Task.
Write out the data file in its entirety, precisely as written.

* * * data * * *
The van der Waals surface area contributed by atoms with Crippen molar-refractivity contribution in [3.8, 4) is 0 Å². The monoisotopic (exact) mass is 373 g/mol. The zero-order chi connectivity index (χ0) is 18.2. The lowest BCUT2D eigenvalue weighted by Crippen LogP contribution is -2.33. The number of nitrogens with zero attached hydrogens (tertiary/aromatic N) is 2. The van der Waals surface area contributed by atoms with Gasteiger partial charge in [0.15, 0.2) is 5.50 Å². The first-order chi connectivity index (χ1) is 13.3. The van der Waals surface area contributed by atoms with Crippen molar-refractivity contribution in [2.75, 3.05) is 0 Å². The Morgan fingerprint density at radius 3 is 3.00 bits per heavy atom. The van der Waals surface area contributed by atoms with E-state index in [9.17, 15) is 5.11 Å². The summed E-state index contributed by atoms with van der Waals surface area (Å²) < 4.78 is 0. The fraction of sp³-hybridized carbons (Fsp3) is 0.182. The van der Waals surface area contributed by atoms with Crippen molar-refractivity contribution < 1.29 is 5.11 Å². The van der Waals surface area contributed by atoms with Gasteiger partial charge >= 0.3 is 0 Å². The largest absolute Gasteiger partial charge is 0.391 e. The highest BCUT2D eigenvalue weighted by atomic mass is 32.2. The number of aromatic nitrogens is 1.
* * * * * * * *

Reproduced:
The van der Waals surface area contributed by atoms with Crippen molar-refractivity contribution in [3.8, 4) is 0 Å². The monoisotopic (exact) mass is 373 g/mol. The zero-order chi connectivity index (χ0) is 18.2. The lowest BCUT2D eigenvalue weighted by Crippen LogP contribution is -2.33. The number of nitrogens with zero attached hydrogens (tertiary/aromatic N) is 2. The van der Waals surface area contributed by atoms with Gasteiger partial charge in [0.15, 0.2) is 5.50 Å². The first-order chi connectivity index (χ1) is 13.3. The van der Waals surface area contributed by atoms with Crippen molar-refractivity contribution in [2.75, 3.05) is 0 Å². The Morgan fingerprint density at radius 3 is 3.00 bits per heavy atom. The van der Waals surface area contributed by atoms with E-state index in [9.17, 15) is 5.11 Å². The summed E-state index contributed by atoms with van der Waals surface area (Å²) < 4.78 is 0. The fraction of sp³-hybridized carbons (Fsp3) is 0.182. The van der Waals surface area contributed by atoms with Crippen molar-refractivity contribution < 1.29 is 5.11 Å². The van der Waals surface area contributed by atoms with Gasteiger partial charge >= 0.3 is 0 Å². The largest absolute Gasteiger partial charge is 0.391 e. The highest BCUT2D eigenvalue weighted by atomic mass is 32.2. The number of aromatic nitrogens is 1.